Alabama Football: What Do Nick Saban's Wife's Comments Mean for His Future?

Bryan PowersCorrespondent IDecember 11, 2012

TUSCALOOSA, AL - NOVEMBER 24:  Head coach Nick Saban of the Alabama Crimson Tide runs off the field after their 49-0 win over the Auburn Tigers at Bryant-Denny Stadium on November 24, 2012 in Tuscaloosa, Alabama.  (Photo by Kevin C. Cox/Getty Images)
Kevin C. Cox/Getty Images

"Could Kirby do the job and would he be a great fit? Yes, of course. We believe that. We think that. He would be a great fit here and would be able to fit right in." This quote is from Terry Saban, wife of Alabama coach Nick Saban, in an interview with ESPN 973 The Zone in Birmingham last week.

Nick Saban is well established these days as the most powerful, if not the most accomplished, head coach in college football. Of course among the drawbacks to his success are the constant rumors and speculation that he is looking forward to his next challenge.

The most recent rumor making the rounds is that of Saban being possibly sought after by the Cleveland Browns in a deal that could potentially even include an share in the ownership of the franchise.

Comments made by "Miss Terry," as Saban often calls his wife, have only added fuel to the fire that is currently engulfing the social media world.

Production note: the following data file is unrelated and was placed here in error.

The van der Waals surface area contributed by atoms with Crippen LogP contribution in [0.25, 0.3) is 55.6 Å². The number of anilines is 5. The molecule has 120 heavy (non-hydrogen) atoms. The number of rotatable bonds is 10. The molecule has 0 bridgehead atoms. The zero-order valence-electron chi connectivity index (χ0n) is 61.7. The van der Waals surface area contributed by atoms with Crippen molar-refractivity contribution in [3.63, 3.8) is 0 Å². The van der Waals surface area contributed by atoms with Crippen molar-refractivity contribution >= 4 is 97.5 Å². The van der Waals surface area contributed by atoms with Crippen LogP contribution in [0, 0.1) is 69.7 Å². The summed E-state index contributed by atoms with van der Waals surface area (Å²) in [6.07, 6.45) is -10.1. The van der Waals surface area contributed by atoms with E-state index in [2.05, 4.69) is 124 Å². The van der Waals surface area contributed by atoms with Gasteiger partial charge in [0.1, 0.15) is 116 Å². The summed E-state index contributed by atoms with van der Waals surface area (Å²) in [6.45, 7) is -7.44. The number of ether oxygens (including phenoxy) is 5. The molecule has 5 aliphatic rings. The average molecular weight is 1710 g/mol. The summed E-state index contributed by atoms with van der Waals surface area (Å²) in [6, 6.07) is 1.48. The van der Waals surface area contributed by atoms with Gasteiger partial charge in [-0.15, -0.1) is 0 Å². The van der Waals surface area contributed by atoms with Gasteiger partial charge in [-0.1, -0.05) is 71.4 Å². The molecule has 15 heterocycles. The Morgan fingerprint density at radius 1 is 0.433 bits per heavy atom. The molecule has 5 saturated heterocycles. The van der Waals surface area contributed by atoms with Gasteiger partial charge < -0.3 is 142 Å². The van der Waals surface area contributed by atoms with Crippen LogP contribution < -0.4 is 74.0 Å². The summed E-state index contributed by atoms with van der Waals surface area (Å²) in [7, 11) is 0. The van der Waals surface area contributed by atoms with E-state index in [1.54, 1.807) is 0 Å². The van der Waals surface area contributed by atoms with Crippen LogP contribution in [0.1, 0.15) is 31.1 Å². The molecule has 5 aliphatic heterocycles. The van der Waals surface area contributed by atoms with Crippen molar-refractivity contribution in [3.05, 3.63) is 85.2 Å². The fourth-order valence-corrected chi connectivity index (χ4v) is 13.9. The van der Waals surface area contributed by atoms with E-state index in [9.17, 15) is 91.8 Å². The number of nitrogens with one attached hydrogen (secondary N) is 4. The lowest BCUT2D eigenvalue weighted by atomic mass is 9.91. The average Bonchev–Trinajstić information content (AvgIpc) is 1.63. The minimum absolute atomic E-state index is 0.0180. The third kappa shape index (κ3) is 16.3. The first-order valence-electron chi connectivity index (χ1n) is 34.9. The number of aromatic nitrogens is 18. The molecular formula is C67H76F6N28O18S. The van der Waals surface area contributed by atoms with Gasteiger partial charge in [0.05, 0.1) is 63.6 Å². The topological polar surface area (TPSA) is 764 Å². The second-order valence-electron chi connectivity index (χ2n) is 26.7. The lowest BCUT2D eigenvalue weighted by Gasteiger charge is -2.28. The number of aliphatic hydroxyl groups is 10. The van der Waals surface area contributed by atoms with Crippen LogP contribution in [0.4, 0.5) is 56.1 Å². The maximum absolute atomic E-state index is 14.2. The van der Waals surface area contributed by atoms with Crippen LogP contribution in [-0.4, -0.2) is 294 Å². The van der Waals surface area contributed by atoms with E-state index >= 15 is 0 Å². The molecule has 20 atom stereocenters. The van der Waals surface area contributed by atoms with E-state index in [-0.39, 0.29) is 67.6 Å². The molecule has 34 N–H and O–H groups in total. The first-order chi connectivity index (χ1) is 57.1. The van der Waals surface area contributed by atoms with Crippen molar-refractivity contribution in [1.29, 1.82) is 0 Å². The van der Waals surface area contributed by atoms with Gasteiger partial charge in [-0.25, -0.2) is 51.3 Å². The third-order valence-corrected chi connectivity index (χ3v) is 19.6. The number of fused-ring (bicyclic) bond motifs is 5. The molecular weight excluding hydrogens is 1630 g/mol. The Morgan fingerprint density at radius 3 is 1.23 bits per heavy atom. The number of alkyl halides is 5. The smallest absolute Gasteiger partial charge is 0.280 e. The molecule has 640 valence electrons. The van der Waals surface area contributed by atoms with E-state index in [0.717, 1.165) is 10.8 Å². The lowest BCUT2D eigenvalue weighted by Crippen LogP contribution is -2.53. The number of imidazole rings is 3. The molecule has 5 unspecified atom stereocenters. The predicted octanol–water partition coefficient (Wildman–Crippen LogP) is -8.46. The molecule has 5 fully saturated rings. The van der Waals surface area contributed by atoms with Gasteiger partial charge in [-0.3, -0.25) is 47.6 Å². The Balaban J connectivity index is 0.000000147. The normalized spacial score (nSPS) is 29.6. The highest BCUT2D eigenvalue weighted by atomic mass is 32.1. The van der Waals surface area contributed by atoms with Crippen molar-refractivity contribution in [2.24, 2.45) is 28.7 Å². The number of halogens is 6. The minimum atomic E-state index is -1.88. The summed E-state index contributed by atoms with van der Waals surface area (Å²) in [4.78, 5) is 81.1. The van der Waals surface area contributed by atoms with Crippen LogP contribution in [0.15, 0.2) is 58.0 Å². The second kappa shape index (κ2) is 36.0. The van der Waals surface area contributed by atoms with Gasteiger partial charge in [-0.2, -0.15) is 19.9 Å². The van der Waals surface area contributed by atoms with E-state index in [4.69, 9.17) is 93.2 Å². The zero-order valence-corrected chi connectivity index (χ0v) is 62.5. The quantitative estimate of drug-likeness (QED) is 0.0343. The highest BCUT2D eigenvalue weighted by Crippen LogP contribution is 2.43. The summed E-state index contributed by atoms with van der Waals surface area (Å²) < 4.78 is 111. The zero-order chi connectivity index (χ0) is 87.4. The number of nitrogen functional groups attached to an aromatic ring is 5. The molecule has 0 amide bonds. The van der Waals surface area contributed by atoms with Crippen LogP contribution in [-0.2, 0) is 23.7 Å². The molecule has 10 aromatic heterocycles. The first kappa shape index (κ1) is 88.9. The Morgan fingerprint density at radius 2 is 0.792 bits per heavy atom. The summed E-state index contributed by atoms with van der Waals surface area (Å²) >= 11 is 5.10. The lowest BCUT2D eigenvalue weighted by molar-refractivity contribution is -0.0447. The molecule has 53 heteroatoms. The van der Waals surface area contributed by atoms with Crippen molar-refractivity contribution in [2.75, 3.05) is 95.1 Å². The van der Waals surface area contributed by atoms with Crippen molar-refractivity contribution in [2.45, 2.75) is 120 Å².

So what does the quote above mean?

If taken at its face value, it likely means that the Sabans have so much confidence in defensive coordinator Kirby Smart that whey would be willing to recommend him for the head job at Alabama if it were to open.

On the other hand, it could mean that they already have him in mind as a likely replacement for Saban should he be looking for his next challenge after the season. Are you a skeptic? Like beauty, truth is in they eye of the beholder.

"A victory does not feel quite as happy, as joyous. It's just relief and let's get ready for the next game. And that's unfortunate...The expectations are at the point now that everyone expects you to win and expects you to win it all," said Terry Saban, in the same interview, as reported by Kevin Scarbinsky of

This comment can be taken a few different ways as well, depending on what you are looking for.